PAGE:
Into this already complex mess have arrived 2 more bits of confusion.
So with that, my historical preamble is done. The next section looks at where we are at now, and references some bits of that history above as context.
ARM vs Intel vs AMD
Each kernel has a release number. You MUST have the right release number for your hardware to work. “Why” is pretty simple. If, for example, your have a kind of memory that’s new, and the old kernel code doesn’t understand it, you can’t use memory. Ditto for disk drivers, display drivers. All sorts of hardware bits.
For this reason the Kernel must be at least somewhat customized for each machine. This was really not that hard when it was almost entirely Intel CPUs in use (and their AMD Clones). For other odd CPU types, the vendor tended to do all the work and sometimes provided “patches” back to the Linux Foundation developers who might “mainline” them. So, for example, if you used a MIPS or PowerPC CPU, then most likely your vendor did the “porting” work and either applied their patches to the kernel, sold you a proprietary OS, or sent the patches to Linus and in a few months to years then the Official Mainline Kernel would support your hardware. Maybe. Most of the time, Intel x86 or AMD64 got all the attention first and everyone else lived on patches or hope.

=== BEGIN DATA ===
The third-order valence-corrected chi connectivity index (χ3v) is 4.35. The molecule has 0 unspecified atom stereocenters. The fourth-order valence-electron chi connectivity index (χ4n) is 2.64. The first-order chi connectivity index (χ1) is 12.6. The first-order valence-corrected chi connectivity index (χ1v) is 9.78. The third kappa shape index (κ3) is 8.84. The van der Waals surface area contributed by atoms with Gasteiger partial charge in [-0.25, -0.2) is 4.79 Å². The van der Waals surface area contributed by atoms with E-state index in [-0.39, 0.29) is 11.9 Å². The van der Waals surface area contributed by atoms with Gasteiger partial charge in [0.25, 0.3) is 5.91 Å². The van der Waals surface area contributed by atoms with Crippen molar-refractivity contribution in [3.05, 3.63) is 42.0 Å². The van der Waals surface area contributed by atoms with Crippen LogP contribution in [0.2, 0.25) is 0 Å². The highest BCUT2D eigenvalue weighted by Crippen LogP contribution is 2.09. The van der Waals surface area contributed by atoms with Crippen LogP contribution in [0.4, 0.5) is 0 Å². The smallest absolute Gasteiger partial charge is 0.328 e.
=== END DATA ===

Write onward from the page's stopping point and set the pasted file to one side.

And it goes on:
The “embedded systems” folks just loved the dirt cheap ARM chip. Often CPUs could be fabbed into devices at rates as low as 5 ¢ per core for the license. LOTS of ARM chips went into things like routers, switches, IoT devices, and cell phones. Part of the attraction was that a vendor could buy a license and then make their own cores adding on, leaving out, or changing things as they liked. This matters because the kernel must be able to handle those missing bits, added bits, or changed bits.